As we close another day in the green Wall Street was relatively quiet on Friday as traders digested the week of earnings and looked forward to next week's onslaught.
But amid the earnings hubbub a pretty interesting development occurred at Lowe's Cos. (LOW) .
The home improvement retailer on Friday, Jan. 19, reached a blockbuster settlement with activist D.E. Shaw in a deal that puts three new directors on the its board, including David Batchelder, an ex-Home Depot Inc. HD board member and co-founder of the trailblazing fund activist fund Relational Investors.
The settlement is surprising for a number of reasons, but mainly due to timing. It was just a few weeks ago that reports surfaced that something was awry at Lowes. I guess the 'newbie fund' as our Ron Orol likes to call it, is off to a pretty good start. Last year, D.E. Shaw hired former Elliott Management portfolio manager Quentin Koffey, a veteran of insurgency campaigns including one at Hess Corp. (HES) , to lead its activist investing operation.
Speaking of activism, a long-time member of The Watch List, a group of potential activism targets kept by our sister publication The Deal, is showing signs that it may be moving higher. The stock is DineEquity (DIN) , and the company's charts are showing some signs of an uptick. Is that because a barbarian is at the gate or just because management is finally starting to make headway turning around a company that has lost more than a quarter of its value over the last 12 months? You'll have to wait and see, I guess.
Back to earnings, we look ahead to Netflix (NFLX) , which is set to report on Monday and has been red-hot lately.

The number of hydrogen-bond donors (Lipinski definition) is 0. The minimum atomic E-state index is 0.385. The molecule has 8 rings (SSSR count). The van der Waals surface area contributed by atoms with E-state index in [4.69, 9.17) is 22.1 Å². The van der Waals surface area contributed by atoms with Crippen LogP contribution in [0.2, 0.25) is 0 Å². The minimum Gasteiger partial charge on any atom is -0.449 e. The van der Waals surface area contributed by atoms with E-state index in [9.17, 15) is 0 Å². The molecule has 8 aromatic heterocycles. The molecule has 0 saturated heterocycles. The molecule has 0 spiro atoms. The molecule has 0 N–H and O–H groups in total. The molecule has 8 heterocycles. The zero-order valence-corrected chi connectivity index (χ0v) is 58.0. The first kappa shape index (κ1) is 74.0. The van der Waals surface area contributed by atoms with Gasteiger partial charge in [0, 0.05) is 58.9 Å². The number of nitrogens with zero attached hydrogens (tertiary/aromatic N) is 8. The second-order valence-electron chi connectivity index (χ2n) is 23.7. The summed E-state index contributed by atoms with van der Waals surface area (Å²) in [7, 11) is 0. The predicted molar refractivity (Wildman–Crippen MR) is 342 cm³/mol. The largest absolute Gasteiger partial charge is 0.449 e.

Netflix finished Friday trading up slightly, adding to Thursday gains that came after a slew of positive analyst commentary. At about $220, Netflix shares are still up more than 14% for the year, and the sell-sides see more upside to come.
As we head into Netflix earnings, some of us in the newsroom, myself included, wondered whether the stock has run up too much. And what does an EPS beat or guidance raise have to look like to get more upward movement?'
But what do we know? We're just journalists who talk to the experts, and the experts are saying buy. We've just got to keep a bit of our skepticism to keep us honest and make sure we are investigating every angle we can for the readers.
This is an excerpt from "In Case You Missed It," a daily newsletter brought to you by TheStreet. Sign up here.
Photo of the day: A down day for Big Blue
Sorry Big Blue, but breaking a 22-quarter loss streak just wasn't enough to get you back in the good graces of investors. IBM (IBM) yes the same IBM whose computers are pictured above in a 1980s classroom, this week reported subdued full-year outlook that overshadowed gains in its top and bottom line. IBM reported Q4 revenue of $22.54 billion (up 4% annually) and adjusted EPS of $5.18, topping consensus analyst estimates of $22.05 billion and $5.17. But the results weren't enough to lift the stock price as Big Blue closed down about 4% on Friday. Read More
Read more from "In Case You Missed It." Sign up here.
More of What's Trending on TheStreet:
- Trump Has His Fake News -- Panera Bread Wants to Call Out Fake Eggs
- States Where the Biggest Spenders Live in the U.S.
- How Year-End Interest Rates Will Impact Home and Auto Loans
- Which Is Worse? A Government Shutdown or Hitting the Debt Ceiling